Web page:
The man who's joined breast cancer support group

By Nathan Crombie

Max Croskery with Tracy Smith (second from right) and other Sweet Louise members. Photo / Supplied
Max Croskery with Tracy Smith (second from right) and other Sweet Louise members. Photo / Supplied

Breast cancer battler Max Croskery is blazing trails as a male member of the nationwide Sweet Louise support group.

The 55-year-old electrician and father of two from Masterton was diagnosed with HER2-positive breast cancer six years ago.

He underwent a mastectomy to remove his right breast, radiotherapy and chemotherapy and was clear until 2013, when the disease had metastasized to his bones.

He underwent hip replacement surgery that removed some of his diseased bone, and after more radiotherapy and chemotherapy also received the drug Herceptin, which targets cancer cells containing HER2, a rogue protein found in a quarter of cases that stimulates rapid growth in tumours.

His oncologist has since recommended him for a new HER2-positive drug trial in May after he returns from a month-long holiday in the US.

"Until now, advanced or metastatic breast cancer has been considered incurable. But more and more with new treatments, especially the likes of the trial I'll be going on, it can be thought of as a chronic condition and managed for long periods of time," Mr Croskery said.

"The type of cancer I have is classified as HER2-positive and the new drug they're trialling, which uses a ground-breaking technique, targets the HER2 receptors and takes a little payload of chemo straight to the tumour. Hopefully the trial will be well-timed for me."

Mr Croskery also became involved with the Sweet Louise support group.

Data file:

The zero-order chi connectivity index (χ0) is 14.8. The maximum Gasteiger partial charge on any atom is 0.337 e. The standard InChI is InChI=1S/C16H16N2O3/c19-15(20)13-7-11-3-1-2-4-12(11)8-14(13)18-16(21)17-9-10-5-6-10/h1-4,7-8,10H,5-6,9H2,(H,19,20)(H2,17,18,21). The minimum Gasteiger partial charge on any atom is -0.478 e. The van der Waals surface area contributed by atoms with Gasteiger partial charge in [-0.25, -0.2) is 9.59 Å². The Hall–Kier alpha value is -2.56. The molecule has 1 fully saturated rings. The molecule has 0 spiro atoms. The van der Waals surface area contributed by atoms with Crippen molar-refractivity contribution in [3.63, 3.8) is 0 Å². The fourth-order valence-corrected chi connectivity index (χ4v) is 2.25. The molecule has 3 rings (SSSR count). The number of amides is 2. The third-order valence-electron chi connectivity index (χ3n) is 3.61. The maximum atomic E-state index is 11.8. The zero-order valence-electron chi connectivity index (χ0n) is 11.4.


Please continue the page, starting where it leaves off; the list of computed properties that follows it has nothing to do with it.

It was launched in 2006 by the Louise Perkins Foundation, which in turn had been established by Kiwi Scott Perkins in honour of his wife, who died after living for 10 years with secondary breast cancer.

Sweet Louise is dedicated to improving the quality of life for New Zealanders living with secondary breast cancer.

Mr Croskery said he had been initially hesitant about contacting the support group but had since wholeheartedly taken on its aspirations and philosophy.

"My partner found the group on the internet last year. I looked them up, made an application, and I've been going to their meetings in Wellington ever since. They ran a national forum in Auckland in November that I went to as well. It was awesome."

Tracy Smith, Greater Wellington support co-ordinator for Sweet Louise, said the Wellington branch was founded about seven years ago.

She said Mr Croskery had quickly become a valuable part of the Greater Wellington branch and was one of only three male members nationally.

There were about 500 members of the group overall.

"He's really a breath of fresh air for us and is just so proactive about Sweet Louise. It's great."

For more information about Sweet Louise go online to

- NZ Herald

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